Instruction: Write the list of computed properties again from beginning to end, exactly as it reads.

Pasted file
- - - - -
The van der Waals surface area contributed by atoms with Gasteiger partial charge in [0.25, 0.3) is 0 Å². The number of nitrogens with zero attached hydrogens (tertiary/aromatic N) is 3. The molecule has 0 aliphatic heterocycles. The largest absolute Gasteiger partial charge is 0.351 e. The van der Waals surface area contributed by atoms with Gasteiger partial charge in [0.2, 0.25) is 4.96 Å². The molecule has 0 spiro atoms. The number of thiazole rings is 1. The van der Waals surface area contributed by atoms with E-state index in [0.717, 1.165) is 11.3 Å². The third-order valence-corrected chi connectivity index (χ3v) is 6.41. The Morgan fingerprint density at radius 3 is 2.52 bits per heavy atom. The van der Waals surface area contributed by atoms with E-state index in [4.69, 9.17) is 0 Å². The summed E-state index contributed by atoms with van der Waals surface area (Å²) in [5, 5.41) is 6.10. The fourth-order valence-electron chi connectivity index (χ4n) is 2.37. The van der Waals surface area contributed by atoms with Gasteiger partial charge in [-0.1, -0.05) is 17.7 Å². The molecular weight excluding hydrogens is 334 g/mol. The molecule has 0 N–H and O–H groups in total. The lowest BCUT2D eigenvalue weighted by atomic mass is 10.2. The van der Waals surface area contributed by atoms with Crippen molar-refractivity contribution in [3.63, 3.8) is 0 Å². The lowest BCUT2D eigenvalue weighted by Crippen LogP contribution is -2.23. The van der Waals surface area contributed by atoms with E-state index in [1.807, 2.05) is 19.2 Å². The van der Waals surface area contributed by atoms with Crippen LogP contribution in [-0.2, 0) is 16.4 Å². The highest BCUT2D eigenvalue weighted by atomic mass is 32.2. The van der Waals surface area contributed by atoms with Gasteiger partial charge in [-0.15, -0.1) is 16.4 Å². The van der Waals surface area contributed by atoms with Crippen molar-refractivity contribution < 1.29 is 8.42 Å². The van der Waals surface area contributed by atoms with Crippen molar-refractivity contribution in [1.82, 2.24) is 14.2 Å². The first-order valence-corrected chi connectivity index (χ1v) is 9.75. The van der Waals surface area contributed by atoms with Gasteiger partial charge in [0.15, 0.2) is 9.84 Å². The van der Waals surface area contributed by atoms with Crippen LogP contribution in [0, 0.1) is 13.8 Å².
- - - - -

The van der Waals surface area contributed by atoms with Gasteiger partial charge in [0.25, 0.3) is 0 Å². The number of nitrogens with zero attached hydrogens (tertiary/aromatic N) is 3. The molecule has 0 aliphatic heterocycles. The largest absolute Gasteiger partial charge is 0.351 e. The van der Waals surface area contributed by atoms with Gasteiger partial charge in [0.2, 0.25) is 4.96 Å². The molecule has 0 spiro atoms. The number of thiazole rings is 1. The van der Waals surface area contributed by atoms with E-state index in [0.717, 1.165) is 11.3 Å². The third-order valence-corrected chi connectivity index (χ3v) is 6.41. The Morgan fingerprint density at radius 3 is 2.52 bits per heavy atom. The van der Waals surface area contributed by atoms with E-state index in [4.69, 9.17) is 0 Å². The summed E-state index contributed by atoms with van der Waals surface area (Å²) in [5, 5.41) is 6.10. The fourth-order valence-electron chi connectivity index (χ4n) is 2.37. The van der Waals surface area contributed by atoms with Gasteiger partial charge in [-0.1, -0.05) is 17.7 Å². The molecular weight excluding hydrogens is 334 g/mol. The molecule has 0 N–H and O–H groups in total. The lowest BCUT2D eigenvalue weighted by atomic mass is 10.2. The van der Waals surface area contributed by atoms with Crippen molar-refractivity contribution in [3.63, 3.8) is 0 Å². The lowest BCUT2D eigenvalue weighted by Crippen LogP contribution is -2.23. The van der Waals surface area contributed by atoms with E-state index in [1.807, 2.05) is 19.2 Å². The van der Waals surface area contributed by atoms with Crippen LogP contribution in [-0.2, 0) is 16.4 Å². The highest BCUT2D eigenvalue weighted by atomic mass is 32.2. The van der Waals surface area contributed by atoms with Gasteiger partial charge in [-0.15, -0.1) is 16.4 Å². The van der Waals surface area contributed by atoms with Crippen molar-refractivity contribution < 1.29 is 8.42 Å². The van der Waals surface area contributed by atoms with Crippen molar-refractivity contribution in [1.82, 2.24) is 14.2 Å². The first-order valence-corrected chi connectivity index (χ1v) is 9.75. The van der Waals surface area contributed by atoms with Gasteiger partial charge in [0.15, 0.2) is 9.84 Å². The van der Waals surface area contributed by atoms with Crippen LogP contribution in [0, 0.1) is 13.8 Å².